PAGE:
Friday, September 11, 2015

I'm a Whiny Asshole

As I've mentioned before, I'm a member of the L.U.N.A.R (Lace Up Now and Run) group online. Yesterday I posted a bit of self-loathing, and got rightfully walloped.

Other runners don't care if you have a bad run. They do care if you beat yourself up over it.

Hating on yourself is stupid.

But we do it all the time. We all have bad days where we feel disappointed in ourselves. And runners have bad days too. Due to injuries, or the weather, or because their cat barfed on their shoes, or just because no-reason-go-away-let-me-be-miserable-in-peace.

And my bit of angst was especially dumb. I ran a 5k yesterday as part of my training run and did it in a snail paced - GASP! - 20 minutes and 37 seconds. And I was mad at myself because I had tried beating my personal record of 20:10. Nevermind that record was set at an actual race with other racers and lots of energy. Nevermind that I had fresh legs on that day, but was pretty sore from months of marathon training yesterday. Nevermind that running circles on a track all alone after a long day of work is a lousy way to set records.

And it was downright insulting really. I posted the pic below with the caption "Tried and failed to beat my 5K PR of 20:10. I suck at life. Will prolly fail to beat my marathon PR at wineglass too." If you don't know, my last marathon almost killed me. But it was insulting because there are plenty of runners in the group who would murder a kitten if it would get them a 20:37 5k time. And here I am bitching about how slow that is. If I'm ready to end my life over a sub 21 minute 5k, how is someone who runs a half hour 5k supposed to feel?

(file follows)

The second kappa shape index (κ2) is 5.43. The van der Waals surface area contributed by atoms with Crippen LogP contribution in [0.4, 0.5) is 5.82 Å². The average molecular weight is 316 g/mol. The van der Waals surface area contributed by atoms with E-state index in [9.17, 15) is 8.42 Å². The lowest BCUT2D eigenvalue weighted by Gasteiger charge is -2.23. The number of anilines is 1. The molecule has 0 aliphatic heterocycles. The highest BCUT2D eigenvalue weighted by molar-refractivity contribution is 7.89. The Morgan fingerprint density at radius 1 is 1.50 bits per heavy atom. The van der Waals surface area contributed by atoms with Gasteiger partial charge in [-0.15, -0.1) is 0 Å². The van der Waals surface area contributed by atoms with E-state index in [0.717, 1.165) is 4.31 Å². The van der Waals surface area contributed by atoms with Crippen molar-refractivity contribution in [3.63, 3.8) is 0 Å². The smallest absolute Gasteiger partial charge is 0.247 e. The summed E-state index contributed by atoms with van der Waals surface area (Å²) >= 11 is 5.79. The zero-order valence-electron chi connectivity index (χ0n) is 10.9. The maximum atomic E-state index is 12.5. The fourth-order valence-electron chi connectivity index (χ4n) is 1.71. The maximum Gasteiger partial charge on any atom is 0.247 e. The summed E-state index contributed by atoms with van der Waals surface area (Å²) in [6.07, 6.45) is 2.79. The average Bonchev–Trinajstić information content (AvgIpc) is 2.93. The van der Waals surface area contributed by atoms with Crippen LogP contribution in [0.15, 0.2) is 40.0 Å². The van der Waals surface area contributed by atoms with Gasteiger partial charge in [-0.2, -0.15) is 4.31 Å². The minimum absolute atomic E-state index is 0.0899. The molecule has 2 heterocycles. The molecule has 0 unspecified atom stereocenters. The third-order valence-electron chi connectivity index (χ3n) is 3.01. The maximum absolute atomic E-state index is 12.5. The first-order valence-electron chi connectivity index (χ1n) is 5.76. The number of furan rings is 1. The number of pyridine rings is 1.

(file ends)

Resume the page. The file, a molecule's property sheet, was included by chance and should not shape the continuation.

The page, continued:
Waaaah... I'm sooooo slow. Just a fat slow jerk.

Not only do I make them feel bad, but it hurts their motivation and maybe makes them think twice about posting their speeds. Which is really unfair. Every runner, no matter their level, is amazing. And running isn't a competition. Even a "race" isn't a competition. Running is about doing something that's very hard and very painful and doing it every day. Not because you're trying to prove anything. But because you're not willing to settle for the scraps life is willing to give you. You go out and conquer the world, because you deserve nothing less. And whether it takes you 20 minutes to conquer the world or 30, that shit is still conquered as heck.

After posting that weep-thetic note, you might expect the others to say, "you sir are quite astute; you are slower than a dead skunk. And just as smelly." Or maybe they'd be a little encouraging and say, "maybe you'll suck less next time, but lay off the couch and ice cream." But no, instead they told me to quit my bitching. That I was fast. That I should shut up and keep kicking ass. And it made me feel better in about a minute and a half. It also made me feel like a douchebag fishing for compliments. But mostly it made me feel better.